10. I’m going through infertility. Isn’t it natural to be sad all the time? But at the same time…
  11. …When I look back on my life, I realize that I am sad or angry most of the time. There are a lot of photos of me on very happy days when I remember feeling completely exhausted or worried about something else. Not enjoying myself like I look.
  12. My husband says I am miserable more than I am happy.
So what’s the solution? I’m over therapy. It hasn’t helped and I have enough medical bills as it is. Do I tough it out or do I ask for anti-depressants? How do you ask for those? Can I just call up Dr. Lovely and tell her what I just told you and ask for a prescription? Are there any that are pregnancy-friendly? How hard is it to get off of them eventually? Any advice on this topic would be very helpful. My husband is ready for me to try medication. I don’t know if I’m ready.

How do I know when I’m ready?


Alex said...

I don't know how to tell if you're ready for medication, but it sounds like you might be ready to talk about it with a doctor. Any doctor can help you to determine if you should go on anti-depressants - your RE, a primary care physician, your gyno. And ask for something that is pregnancy-friendly. I know there are a few brands that are.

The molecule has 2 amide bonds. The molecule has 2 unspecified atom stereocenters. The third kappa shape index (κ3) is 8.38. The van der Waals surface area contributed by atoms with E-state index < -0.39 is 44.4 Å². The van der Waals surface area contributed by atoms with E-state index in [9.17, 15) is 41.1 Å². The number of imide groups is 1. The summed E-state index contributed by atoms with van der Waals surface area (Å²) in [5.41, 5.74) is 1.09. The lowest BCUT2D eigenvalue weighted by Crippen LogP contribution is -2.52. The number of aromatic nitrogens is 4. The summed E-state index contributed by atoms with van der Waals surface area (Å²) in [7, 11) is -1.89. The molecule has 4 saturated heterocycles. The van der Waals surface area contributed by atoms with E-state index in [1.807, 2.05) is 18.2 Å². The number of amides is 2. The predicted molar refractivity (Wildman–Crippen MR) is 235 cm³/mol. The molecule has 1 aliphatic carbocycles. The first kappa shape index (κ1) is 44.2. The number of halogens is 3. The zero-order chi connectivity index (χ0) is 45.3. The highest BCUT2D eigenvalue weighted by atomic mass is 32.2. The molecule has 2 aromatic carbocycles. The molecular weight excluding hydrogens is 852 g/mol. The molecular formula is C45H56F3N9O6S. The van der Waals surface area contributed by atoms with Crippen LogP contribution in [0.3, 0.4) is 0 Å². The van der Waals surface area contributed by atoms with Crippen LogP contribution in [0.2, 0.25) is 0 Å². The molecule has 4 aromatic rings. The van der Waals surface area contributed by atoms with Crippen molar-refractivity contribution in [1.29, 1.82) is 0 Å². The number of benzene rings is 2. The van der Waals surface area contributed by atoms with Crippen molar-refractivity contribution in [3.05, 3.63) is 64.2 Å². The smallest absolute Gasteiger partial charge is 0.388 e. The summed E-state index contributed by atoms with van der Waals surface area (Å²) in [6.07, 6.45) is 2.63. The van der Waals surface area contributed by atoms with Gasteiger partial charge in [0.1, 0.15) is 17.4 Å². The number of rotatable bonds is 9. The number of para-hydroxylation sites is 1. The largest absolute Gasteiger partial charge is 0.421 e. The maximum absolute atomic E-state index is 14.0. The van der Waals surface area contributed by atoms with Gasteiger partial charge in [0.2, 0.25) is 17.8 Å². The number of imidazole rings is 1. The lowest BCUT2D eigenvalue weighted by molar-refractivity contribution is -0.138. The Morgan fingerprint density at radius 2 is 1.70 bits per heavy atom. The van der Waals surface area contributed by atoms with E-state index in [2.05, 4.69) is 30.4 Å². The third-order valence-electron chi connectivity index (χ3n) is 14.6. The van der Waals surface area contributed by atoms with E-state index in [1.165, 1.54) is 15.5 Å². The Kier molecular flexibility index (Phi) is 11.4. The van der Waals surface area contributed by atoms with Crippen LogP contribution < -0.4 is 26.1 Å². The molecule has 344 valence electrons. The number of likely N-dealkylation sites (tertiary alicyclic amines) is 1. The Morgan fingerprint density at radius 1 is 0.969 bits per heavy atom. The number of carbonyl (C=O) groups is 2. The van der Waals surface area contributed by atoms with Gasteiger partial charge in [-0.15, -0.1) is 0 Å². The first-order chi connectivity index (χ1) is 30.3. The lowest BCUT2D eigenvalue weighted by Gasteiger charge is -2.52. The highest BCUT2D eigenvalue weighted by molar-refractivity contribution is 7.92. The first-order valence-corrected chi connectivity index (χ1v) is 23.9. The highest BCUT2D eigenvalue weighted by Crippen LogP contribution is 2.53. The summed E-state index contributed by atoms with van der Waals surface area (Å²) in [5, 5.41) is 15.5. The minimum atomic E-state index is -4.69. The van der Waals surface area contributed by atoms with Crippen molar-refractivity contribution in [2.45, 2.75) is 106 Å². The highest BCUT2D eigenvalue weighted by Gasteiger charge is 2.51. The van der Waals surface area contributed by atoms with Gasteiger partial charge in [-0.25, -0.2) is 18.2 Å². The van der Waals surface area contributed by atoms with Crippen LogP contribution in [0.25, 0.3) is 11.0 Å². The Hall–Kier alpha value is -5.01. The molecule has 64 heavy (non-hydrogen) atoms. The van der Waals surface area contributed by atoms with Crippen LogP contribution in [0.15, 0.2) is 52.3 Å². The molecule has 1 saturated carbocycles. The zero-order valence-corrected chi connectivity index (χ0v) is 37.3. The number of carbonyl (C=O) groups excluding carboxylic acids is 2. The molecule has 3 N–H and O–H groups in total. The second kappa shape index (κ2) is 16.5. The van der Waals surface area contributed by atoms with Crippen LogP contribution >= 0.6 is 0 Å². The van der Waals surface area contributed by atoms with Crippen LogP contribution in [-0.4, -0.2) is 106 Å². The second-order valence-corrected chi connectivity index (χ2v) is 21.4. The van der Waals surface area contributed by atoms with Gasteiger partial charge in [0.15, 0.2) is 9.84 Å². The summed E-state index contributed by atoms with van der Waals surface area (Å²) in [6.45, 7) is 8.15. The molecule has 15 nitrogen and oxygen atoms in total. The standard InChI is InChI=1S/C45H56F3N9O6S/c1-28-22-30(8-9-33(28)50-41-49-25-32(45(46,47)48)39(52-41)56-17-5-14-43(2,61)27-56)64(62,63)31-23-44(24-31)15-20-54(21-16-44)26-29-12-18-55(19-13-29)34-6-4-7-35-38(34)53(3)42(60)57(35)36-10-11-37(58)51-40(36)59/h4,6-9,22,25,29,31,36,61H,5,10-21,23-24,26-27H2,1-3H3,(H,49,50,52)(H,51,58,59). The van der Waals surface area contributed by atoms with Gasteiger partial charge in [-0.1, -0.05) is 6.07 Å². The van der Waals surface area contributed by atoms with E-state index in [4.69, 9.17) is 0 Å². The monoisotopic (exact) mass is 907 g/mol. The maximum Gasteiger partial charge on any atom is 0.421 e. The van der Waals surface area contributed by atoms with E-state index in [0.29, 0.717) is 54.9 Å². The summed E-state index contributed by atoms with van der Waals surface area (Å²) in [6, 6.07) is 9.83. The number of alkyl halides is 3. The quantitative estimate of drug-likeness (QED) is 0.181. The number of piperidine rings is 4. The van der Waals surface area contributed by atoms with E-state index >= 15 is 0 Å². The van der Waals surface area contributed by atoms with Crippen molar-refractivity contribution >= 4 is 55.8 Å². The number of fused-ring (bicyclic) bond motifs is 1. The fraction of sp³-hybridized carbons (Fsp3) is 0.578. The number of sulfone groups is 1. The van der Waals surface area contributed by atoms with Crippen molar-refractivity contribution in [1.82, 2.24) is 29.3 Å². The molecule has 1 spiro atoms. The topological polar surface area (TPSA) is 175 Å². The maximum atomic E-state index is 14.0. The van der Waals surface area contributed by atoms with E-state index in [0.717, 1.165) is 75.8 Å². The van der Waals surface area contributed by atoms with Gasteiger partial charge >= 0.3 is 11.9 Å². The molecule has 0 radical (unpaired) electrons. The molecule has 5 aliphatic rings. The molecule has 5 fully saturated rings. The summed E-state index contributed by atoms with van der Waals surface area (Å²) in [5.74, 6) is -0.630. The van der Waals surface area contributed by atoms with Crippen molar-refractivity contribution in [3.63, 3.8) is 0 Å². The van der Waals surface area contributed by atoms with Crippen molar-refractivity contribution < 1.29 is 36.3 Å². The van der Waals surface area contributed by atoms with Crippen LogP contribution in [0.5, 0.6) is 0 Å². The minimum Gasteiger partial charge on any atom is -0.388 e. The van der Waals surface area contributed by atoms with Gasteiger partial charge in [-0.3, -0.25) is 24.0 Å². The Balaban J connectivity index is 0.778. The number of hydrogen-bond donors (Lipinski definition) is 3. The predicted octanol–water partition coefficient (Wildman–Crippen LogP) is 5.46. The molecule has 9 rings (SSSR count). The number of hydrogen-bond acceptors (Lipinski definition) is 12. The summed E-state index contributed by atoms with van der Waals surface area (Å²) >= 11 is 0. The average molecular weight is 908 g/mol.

I have struggled with depression a lot in my life, I even ended up in the hospital at one point... It's not something to ignore, or hope it will get better on its own. One thing to warn you about medicine, is it takes awhile to work. So you have to give it time and my personal opinion is you need to go to therapy on top of the medication. I think the medication helps to even out the rough patches, but only through therapy can you figure out better ways to cope with stuff.